I used to be a runner. A few years ago I wrecked one of my knees, oddly enough in a bizarre accident that involved neither horses or running. Ever since that accident (and after the 'successful' rehab) my left knee has objected strenuously anytime I've attempted to start running again - interestingly riding does not bother it much. Once or twice a year I would try to get back to running, with the knee screaming in pain. I finally just gave up and had not even tried for a couple of years, and then a couple of months ago I had the urge to try one more time.
Things seem to be working out better this time. I'm seven weeks back into a regular program and so far it is working out and the knee seems relatively happy. I'm sure at this point you are wondering what the heck this has to do with horses? As I run along (actually I should say plod as I'm creeping along at 10 minute miles) I have lots of time to think about the similarities between my re-introduction to work and bringing a horse back into work.
I have made sure I have really focused on my form this time around. I have not allowed myself to run in bad form and constantly have "form, form, form" going through my head as I run along. It is very tempting to allow myself to get sloppy but I've stayed firm. I go only as long as I can with good form and then I stop. It has driven home to me how important correct work is when riding. If we want to give our horses the best chance to stay sound we are wise to encourage them to use themselves as correctly as possible.
I have also done my best to not give in to the temptation to want to go too fast or too far. In other words I'm legging myself up slowly. It really bothers me on some level that I'm actually forced to be happy about being able to do 10 minute miles. I can't even call myself a runner, just a plodder. It takes me 30 minutes to go a whopping three miles. A couple of weeks ago I had one run where I picked up the pace to what I felt I "should" be able to do comfortably. This ended with me sitting on the couch the next three evenings icing my throbbing knee and wondering if I had just stopped this train in its tracks again. I've decided I am like the horse with the chronic suspensory injury. I can do easy trail riding and some low-level flatwork but jumping is out for me at this point. And this is after a couple of years of being turned out!!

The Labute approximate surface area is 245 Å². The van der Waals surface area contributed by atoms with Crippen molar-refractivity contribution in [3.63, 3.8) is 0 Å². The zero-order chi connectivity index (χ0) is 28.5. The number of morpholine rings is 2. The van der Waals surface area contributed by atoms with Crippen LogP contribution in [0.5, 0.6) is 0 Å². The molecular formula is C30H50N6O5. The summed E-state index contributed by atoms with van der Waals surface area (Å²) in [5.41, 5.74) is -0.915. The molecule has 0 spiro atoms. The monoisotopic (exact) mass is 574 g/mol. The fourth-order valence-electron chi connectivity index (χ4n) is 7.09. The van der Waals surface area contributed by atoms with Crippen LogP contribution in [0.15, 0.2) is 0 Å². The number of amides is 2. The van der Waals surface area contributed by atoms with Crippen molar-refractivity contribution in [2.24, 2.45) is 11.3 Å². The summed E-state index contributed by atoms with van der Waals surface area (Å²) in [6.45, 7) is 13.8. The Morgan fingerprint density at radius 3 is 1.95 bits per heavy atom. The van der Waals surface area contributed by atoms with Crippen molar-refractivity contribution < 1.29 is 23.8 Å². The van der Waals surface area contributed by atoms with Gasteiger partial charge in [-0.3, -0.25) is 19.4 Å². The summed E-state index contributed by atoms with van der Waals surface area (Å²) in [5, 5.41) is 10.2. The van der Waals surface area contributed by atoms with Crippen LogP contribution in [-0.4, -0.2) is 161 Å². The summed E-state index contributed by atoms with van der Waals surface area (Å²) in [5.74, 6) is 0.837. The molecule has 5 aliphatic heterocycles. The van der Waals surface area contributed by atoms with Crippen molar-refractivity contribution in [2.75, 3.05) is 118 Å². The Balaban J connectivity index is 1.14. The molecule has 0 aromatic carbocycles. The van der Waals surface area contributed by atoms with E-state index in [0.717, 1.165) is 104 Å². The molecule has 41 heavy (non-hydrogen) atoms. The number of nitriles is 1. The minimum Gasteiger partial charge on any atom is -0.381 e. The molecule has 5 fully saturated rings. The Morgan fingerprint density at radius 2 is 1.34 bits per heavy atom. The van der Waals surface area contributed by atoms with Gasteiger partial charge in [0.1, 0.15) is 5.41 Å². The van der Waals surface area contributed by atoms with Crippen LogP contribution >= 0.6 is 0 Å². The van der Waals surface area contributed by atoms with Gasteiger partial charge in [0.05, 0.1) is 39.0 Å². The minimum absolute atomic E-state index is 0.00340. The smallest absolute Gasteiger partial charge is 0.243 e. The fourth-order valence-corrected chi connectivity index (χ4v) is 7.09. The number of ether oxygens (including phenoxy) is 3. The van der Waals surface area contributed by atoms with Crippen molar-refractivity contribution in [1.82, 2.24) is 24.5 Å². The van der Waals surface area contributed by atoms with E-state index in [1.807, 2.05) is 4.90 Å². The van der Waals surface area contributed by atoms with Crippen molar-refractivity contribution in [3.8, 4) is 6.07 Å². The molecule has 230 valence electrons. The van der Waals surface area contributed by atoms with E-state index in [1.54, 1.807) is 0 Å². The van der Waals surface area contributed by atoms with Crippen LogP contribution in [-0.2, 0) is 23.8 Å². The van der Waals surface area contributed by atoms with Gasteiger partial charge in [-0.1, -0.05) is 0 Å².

I've also realized that I am a lot like my horse Bonnie. When I ride Bonnie I've learned to not ask anything of her for the first 10 minutes or so. I let her walk, trot and canter around the arena on a loose rein, only asking that she stretch her topline some. I realized some time ago that Bonnie needs time to mentally and physically warm up. Some horses come out ready to work from the moment you sit in the saddle. Bonnie is not one of those horses, and I'm not one of those types either. My first half mile is always ugly. I feel unbalanced, I have no rhythm, and I basically feel like I am torturing myself, probably similar to how Bonnie feels about the first few minutes of work (Sky on the other hand feels ready to work from the moment you mount up). After about a half to three quarters of a mile I finally start to hit my stride, and at about the two mile mark I hit my runner's high and feel like I could run on (plod on) forever.
I now have a lot more appreciation for the very conservative rehab schedules that our vets prescribe for our horses after a long layup due to injury. Hopefully my knee will remain happy and I won't have to be turned out again. I keep reminding myself not to overdo things and to take baby steps.
I asked Jason a couple of weeks ago what he thought about me training for a marathon. He looked at me like I was utterly and completely insane. Now part of this is because he thinks anyone with a desire to run 26.2 miles is nuts, but part of it is also the fact that I do have a wrecked knee (or chronic suspensory injury!). I know he's right, if the knee is barely staying happy at 3 miles it should be obvious how it would be feeling after weeks of training to cover 26.2 miles in one run. I revised my question down to a half marathon and his look was still the same. Finally I said what about a 5K, I already cover that distance anyway?? He gave me a nice pat on the head and agreed that running a 5K sounded like a nice plan. I'm continuing on with my three mile runs (plods) and hoping I can manage a few 4 and 5 milers from time to time. I will admit I spent some time looking up marathon training schedules last night . . . my knee feels like it is on fire just sitting here thinking about it but you never know . . .
Rampal and Rocky